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Monday, February 6, 2012

Pugmarks confirm tiger’s presence in Choral forest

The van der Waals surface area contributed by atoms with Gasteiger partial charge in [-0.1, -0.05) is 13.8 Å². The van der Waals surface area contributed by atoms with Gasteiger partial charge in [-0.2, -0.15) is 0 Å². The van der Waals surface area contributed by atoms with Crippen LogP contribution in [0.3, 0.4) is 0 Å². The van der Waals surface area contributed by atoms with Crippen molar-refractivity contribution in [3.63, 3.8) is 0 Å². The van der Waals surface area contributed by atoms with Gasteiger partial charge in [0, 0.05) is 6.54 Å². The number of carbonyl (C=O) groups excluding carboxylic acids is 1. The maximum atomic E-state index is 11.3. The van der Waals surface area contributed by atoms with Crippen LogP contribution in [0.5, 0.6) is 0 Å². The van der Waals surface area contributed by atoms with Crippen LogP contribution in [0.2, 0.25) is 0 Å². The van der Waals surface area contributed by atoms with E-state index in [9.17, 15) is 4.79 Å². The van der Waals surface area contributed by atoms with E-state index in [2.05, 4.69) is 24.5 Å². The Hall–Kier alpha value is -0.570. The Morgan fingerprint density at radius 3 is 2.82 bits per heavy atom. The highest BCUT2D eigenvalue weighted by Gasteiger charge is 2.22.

Bagish K Jha, TNN | Feb 6, 2012, 01.15AM IST INDORE: A day after confirming the presence of tiger in Choral forest area, the forest department says that the analysis of the pugmark found from the forests indicates that they belong to a tiger. The department will now be initiating a programme to create awareness among the villagers to save tigers and to keep themselves safe from the animal. Chief conservator of forest P C Dubey said, "Experts suggested that the pugmark found on Saturday belonged to a tiger which is likely to be around 10 years old. The pugmark is of five inch by five inch in square shape". Dubey said that local villagers have been talking about the presence of tiger in the region for long, but this is the first time the department has got proof about its presence. They believe the tiger has not migrated from any other forest. "Forest belt of Indore, Dewas, Brwah, Choral and Udainagar is very dense and rich with herbivore population, besides, there is plenty of water resources. All these are ideal habitat for tiger," said Dubey adding that Wild Life Institute of India, Dehradoon has indicated about presence of seven tigers in this area in their recent survey. The forest department has convened a meeting of the Deputy Forest Conservators to monitor the situation. The department has also convened a meeting of DFOs of Indore, Dewas and Barwaha, forest guards and rangers, Van Samitis and villagers at Naniya village where the tiger's pugmark was found on February 4 to brief the forest officials and villagers about the landscape management strategy for the protection of tiger. Department has also alerted the forest officials and Van Samitis to keep an eye on movement of strangers in the forest area. "Villagers have been asked to inform forest official instantly in case they see any stranger in the area," said Dubey adding that conservation and protection of tiger is now priority of the department. Besides, for the conservation of tiger in the area, the department has chalk out multi-prong strategy under landscape management. Wherein Indore, Dewas and Badwani will work together and share information about tiger movement. "It is important to adopt an integrated approach as a tiger moves in area of 1500 square kilometers," said Dubey. To avoid man and animal conflict and engage maximum people in conservation and protection of tiger forest department is also relaxing its compensation rule. The department has instructed its officials to make instant payment and take considerate view in case of any damage to crop and cattle of villagers due to wildlife.